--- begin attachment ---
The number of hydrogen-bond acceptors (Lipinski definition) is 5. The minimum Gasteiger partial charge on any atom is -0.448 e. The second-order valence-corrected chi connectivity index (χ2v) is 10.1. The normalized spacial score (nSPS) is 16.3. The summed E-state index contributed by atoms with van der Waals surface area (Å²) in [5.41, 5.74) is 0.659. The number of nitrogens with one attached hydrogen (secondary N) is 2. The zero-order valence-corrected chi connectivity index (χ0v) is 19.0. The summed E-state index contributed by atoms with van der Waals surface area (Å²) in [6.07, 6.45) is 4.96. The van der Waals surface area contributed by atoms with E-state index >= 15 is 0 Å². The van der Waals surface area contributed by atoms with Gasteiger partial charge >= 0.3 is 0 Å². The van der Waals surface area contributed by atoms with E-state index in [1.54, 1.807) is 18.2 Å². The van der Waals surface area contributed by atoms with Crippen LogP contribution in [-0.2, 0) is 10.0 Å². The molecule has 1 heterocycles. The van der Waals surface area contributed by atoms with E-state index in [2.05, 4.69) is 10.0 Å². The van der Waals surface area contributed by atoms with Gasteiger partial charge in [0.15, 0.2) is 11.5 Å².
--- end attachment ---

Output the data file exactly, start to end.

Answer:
The number of hydrogen-bond acceptors (Lipinski definition) is 5. The minimum Gasteiger partial charge on any atom is -0.448 e. The second-order valence-corrected chi connectivity index (χ2v) is 10.1. The normalized spacial score (nSPS) is 16.3. The summed E-state index contributed by atoms with van der Waals surface area (Å²) in [5.41, 5.74) is 0.659. The number of nitrogens with one attached hydrogen (secondary N) is 2. The zero-order valence-corrected chi connectivity index (χ0v) is 19.0. The summed E-state index contributed by atoms with van der Waals surface area (Å²) in [6.07, 6.45) is 4.96. The van der Waals surface area contributed by atoms with E-state index >= 15 is 0 Å². The van der Waals surface area contributed by atoms with Gasteiger partial charge >= 0.3 is 0 Å². The van der Waals surface area contributed by atoms with E-state index in [1.54, 1.807) is 18.2 Å². The van der Waals surface area contributed by atoms with Crippen LogP contribution in [-0.2, 0) is 10.0 Å². The molecule has 1 heterocycles. The van der Waals surface area contributed by atoms with E-state index in [2.05, 4.69) is 10.0 Å². The van der Waals surface area contributed by atoms with Gasteiger partial charge in [0.15, 0.2) is 11.5 Å².